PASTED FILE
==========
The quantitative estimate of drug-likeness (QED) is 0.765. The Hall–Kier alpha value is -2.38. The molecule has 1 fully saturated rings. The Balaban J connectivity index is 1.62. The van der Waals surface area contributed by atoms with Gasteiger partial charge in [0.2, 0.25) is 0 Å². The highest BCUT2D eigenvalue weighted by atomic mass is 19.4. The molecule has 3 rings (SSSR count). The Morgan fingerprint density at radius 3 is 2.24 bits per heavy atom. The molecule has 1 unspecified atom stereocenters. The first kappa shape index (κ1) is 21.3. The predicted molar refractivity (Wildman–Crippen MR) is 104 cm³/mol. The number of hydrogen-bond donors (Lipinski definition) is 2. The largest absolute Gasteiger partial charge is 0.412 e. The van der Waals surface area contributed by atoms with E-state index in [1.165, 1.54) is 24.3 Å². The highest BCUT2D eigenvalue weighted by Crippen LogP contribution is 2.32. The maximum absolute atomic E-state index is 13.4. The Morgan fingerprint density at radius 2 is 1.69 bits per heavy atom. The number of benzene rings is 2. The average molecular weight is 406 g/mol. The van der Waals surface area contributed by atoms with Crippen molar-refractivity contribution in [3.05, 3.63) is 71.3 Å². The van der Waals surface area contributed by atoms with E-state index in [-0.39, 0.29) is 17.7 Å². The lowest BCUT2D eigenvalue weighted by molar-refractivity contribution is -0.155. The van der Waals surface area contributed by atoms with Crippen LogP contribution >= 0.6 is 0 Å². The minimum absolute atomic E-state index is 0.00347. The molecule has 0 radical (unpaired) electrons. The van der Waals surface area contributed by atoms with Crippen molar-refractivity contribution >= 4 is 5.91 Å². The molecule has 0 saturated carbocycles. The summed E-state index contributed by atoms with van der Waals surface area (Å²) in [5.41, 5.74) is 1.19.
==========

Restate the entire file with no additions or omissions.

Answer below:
The quantitative estimate of drug-likeness (QED) is 0.765. The Hall–Kier alpha value is -2.38. The molecule has 1 fully saturated rings. The Balaban J connectivity index is 1.62. The van der Waals surface area contributed by atoms with Gasteiger partial charge in [0.2, 0.25) is 0 Å². The highest BCUT2D eigenvalue weighted by atomic mass is 19.4. The molecule has 3 rings (SSSR count). The Morgan fingerprint density at radius 3 is 2.24 bits per heavy atom. The molecule has 1 unspecified atom stereocenters. The first kappa shape index (κ1) is 21.3. The predicted molar refractivity (Wildman–Crippen MR) is 104 cm³/mol. The number of hydrogen-bond donors (Lipinski definition) is 2. The largest absolute Gasteiger partial charge is 0.412 e. The van der Waals surface area contributed by atoms with E-state index in [1.165, 1.54) is 24.3 Å². The highest BCUT2D eigenvalue weighted by Crippen LogP contribution is 2.32. The maximum absolute atomic E-state index is 13.4. The Morgan fingerprint density at radius 2 is 1.69 bits per heavy atom. The number of benzene rings is 2. The average molecular weight is 406 g/mol. The van der Waals surface area contributed by atoms with Crippen molar-refractivity contribution in [3.05, 3.63) is 71.3 Å². The van der Waals surface area contributed by atoms with E-state index in [-0.39, 0.29) is 17.7 Å². The lowest BCUT2D eigenvalue weighted by molar-refractivity contribution is -0.155. The van der Waals surface area contributed by atoms with Crippen LogP contribution >= 0.6 is 0 Å². The minimum absolute atomic E-state index is 0.00347. The molecule has 0 radical (unpaired) electrons. The van der Waals surface area contributed by atoms with Crippen molar-refractivity contribution >= 4 is 5.91 Å². The molecule has 0 saturated carbocycles. The summed E-state index contributed by atoms with van der Waals surface area (Å²) in [5.41, 5.74) is 1.19.